- Budget Development
- Mass. Government Structure
- Overview of the Operating Budget Process
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- FY09 Update
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- Non-Tax Revenue Assumptions
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- FY10 Budget Challenge
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- FTE Assumptions
- Health Care
- Massachusetts' Economic Overview
- Consensus Revenue Estimate
- Financial Statements
- Budget Recommendations
- H.1 Revisions
- Local Aid Overview
- Local Aid - Section 3
- Outside Sections
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Massachusetts Government Structure
The government of the Commonwealth is divided into three branches: the Executive, the bicameral Legislature and the Judiciary.
The Governor is the chief executive officer of the Commonwealth. Other elected members of the executive branch are the Lieutenant Governor (elected with the Governor), the Treasurer and Receiver-General (State Treasurer), the Secretary of the Commonwealth (State Secretary), the Attorney General and the State Auditor. All are elected to four-year terms. The terms of the current office holders began in January 2007.
The Executive Council, also referred to as the "Governor's Council," consists of eight members who are elected to two-year terms in even-numbered years. The Executive Council is responsible for the confirmation of certain gubernatorial appointments, particularly judges, and must approve all warrants (other than for debt service) prepared by the Comptroller for payment by the State Treasurer.
Also within the Executive Branch are certain independent offices, each of which performs a defined function, such as the Office of the Comptroller, the Office of the Inspector General, the State Ethics Commission and the Office of Campaign and Political Finance.
The Governor's Cabinet, which assists the Governor in administration and policy-making, is comprised of the secretaries who head the eight Executive Offices, which are the Executive Office for Administration and Finance, the Executive Office of Health and Human Services, the Executive Office of Transportation and Public Works, the Executive Office of Public Safety and Security, the Executive Office of Housing and Economic Development, the Executive Office of Labor and Workforce Development, the Executive Office of Education and the Executive Office of Energy and Environmental Affairs. Finally, the Governor chairs an informal Development Cabinet to coordinate business development in the Commonwealth. It includes the Secretaries of Administration and Finance, Housing and Economic Development, Transportation and Public Works, Energy and Environmental Affairs and Labor and Workforce Development. Cabinet secretaries and executive department chiefs serve at the pleasure of the Governor. Most other agencies are grouped under one of the eight Executive Offices for administrative purposes.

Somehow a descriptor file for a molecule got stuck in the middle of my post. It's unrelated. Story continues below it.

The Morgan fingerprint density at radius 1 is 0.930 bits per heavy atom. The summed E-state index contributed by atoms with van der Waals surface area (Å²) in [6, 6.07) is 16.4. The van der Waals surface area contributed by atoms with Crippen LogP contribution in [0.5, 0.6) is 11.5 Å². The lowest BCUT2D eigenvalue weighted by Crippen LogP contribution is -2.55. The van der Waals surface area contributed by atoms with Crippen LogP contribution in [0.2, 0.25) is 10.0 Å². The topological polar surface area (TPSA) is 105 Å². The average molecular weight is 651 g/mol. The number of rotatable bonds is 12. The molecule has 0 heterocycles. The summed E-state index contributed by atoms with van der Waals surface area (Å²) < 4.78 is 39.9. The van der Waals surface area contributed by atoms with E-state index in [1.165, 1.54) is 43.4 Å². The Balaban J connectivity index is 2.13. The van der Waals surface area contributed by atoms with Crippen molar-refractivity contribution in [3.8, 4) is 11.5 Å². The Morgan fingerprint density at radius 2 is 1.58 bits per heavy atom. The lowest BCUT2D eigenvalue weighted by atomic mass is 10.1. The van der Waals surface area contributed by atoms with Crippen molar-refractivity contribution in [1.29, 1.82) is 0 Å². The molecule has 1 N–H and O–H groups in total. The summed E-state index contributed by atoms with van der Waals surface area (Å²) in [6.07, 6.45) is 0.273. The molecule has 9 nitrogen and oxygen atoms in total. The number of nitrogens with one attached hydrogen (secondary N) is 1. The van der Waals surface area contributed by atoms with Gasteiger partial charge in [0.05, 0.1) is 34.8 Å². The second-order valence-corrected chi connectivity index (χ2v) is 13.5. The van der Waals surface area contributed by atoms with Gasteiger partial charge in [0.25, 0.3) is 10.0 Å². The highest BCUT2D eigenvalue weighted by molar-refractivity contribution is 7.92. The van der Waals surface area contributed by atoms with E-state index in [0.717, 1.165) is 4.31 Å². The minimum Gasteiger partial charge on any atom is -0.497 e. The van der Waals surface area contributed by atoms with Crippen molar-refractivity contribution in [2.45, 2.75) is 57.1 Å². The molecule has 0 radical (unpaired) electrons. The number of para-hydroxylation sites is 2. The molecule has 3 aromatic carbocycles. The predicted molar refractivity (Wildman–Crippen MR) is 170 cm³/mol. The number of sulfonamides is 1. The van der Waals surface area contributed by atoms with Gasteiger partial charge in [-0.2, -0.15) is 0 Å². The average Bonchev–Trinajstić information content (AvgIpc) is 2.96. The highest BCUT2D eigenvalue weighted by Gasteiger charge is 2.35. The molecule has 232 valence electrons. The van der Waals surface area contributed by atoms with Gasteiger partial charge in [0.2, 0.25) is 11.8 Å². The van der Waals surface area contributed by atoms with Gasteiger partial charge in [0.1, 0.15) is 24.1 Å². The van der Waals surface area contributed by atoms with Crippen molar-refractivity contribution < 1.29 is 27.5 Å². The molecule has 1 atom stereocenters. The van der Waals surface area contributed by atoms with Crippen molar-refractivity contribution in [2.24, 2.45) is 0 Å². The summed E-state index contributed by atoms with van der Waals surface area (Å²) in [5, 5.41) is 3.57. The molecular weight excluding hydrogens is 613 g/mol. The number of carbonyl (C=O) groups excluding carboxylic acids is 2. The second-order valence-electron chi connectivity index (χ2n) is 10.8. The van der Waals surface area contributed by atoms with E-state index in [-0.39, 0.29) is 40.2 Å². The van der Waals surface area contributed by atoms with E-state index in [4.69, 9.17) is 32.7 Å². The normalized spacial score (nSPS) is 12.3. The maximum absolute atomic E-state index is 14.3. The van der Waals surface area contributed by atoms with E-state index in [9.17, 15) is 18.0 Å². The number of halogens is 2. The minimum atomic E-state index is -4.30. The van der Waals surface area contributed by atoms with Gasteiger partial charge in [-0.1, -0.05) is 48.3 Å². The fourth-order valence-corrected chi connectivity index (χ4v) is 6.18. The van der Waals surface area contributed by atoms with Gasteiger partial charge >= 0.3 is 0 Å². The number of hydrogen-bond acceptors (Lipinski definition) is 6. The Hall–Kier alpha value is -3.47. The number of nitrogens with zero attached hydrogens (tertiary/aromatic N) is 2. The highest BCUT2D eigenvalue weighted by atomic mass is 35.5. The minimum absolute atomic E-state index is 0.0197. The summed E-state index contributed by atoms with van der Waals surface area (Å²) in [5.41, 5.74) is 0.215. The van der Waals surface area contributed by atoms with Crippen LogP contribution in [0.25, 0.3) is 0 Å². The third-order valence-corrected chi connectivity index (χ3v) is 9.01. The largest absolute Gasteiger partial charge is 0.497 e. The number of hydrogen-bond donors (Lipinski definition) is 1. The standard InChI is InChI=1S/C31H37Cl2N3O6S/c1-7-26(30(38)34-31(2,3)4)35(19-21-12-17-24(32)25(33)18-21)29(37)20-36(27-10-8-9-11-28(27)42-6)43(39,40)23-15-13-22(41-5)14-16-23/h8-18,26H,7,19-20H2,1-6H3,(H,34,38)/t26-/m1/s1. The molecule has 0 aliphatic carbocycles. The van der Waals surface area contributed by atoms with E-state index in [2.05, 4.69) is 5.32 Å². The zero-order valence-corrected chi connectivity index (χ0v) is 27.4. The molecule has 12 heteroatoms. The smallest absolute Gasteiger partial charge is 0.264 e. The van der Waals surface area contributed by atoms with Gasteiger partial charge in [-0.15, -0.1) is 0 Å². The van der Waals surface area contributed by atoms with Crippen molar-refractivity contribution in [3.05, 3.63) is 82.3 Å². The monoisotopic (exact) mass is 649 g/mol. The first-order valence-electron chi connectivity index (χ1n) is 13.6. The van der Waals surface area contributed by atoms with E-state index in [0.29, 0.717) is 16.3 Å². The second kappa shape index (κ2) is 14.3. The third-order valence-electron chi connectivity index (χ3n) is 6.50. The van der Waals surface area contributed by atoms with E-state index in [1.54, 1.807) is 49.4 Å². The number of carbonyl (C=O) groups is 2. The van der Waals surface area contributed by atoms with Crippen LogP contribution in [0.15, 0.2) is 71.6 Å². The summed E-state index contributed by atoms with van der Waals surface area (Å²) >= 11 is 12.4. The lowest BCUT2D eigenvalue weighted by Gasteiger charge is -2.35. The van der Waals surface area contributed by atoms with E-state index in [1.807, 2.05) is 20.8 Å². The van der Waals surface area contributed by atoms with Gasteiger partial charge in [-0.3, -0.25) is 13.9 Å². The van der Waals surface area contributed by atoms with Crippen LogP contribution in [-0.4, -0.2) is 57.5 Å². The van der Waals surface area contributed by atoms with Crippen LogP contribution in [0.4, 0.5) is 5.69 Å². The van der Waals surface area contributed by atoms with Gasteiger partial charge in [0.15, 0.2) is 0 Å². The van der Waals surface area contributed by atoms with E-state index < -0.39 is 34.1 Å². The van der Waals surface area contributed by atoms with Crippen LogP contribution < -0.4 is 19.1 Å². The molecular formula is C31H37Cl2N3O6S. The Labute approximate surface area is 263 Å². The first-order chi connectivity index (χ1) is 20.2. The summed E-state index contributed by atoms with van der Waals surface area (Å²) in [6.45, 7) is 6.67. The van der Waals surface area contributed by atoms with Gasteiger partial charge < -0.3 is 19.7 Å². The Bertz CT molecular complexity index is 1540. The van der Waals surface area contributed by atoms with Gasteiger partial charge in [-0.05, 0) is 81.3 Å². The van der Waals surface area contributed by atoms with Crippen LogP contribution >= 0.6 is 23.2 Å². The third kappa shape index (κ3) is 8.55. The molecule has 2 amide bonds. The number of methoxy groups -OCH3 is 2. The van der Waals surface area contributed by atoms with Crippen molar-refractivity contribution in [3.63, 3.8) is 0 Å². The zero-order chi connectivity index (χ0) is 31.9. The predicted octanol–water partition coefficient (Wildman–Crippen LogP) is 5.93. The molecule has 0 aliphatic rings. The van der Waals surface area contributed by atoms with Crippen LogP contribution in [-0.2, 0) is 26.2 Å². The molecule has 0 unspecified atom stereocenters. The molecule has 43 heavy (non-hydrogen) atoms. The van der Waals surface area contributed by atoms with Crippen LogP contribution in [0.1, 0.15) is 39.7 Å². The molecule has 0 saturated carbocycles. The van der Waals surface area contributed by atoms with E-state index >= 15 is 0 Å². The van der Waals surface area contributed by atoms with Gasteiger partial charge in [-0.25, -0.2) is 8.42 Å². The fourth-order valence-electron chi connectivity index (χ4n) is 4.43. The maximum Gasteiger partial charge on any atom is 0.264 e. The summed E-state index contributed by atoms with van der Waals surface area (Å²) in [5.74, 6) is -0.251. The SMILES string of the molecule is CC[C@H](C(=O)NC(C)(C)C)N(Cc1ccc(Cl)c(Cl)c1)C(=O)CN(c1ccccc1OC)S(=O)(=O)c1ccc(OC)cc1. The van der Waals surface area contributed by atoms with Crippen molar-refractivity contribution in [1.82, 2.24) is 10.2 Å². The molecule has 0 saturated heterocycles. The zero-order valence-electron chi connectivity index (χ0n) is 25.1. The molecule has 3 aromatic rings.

The Governor's chief fiscal officer is the Secretary of Administration and Finance. The activities of the Executive Office for Administration and Finance fall within six broad categories: (i) administrative and fiscal supervision, including supervision of the implementation of the Commonwealth's annual budget and monitoring of all agency expenditures during the fiscal year; (ii) enforcement of the Commonwealth's tax laws and collection of tax revenues through the Department of Revenue for remittance to the State Treasurer; (iii) human resource management, including administration of the state personnel system, civil service system and employee benefit programs and negotiation of collective bargaining agreements with certain of the Commonwealth's public employee unions; (iv) capital facilities management, including coordinating and overseeing the construction, management and leasing of all state facilities; (v) the development and implementation of the Commonwealth's 5 year capital plan; and (vi) administration of general services, including information technology services.
In addition to these responsibilities, the Secretary of Administration and Finance serves as Chairperson of the Commonwealth Health Insurance Connector Authority and Co-Chairs the Massachusetts Life Sciences Center. The Secretary of Administration and Finance also serves as a member of numerous other state boards and commissions.
State Treasurer and Receiver General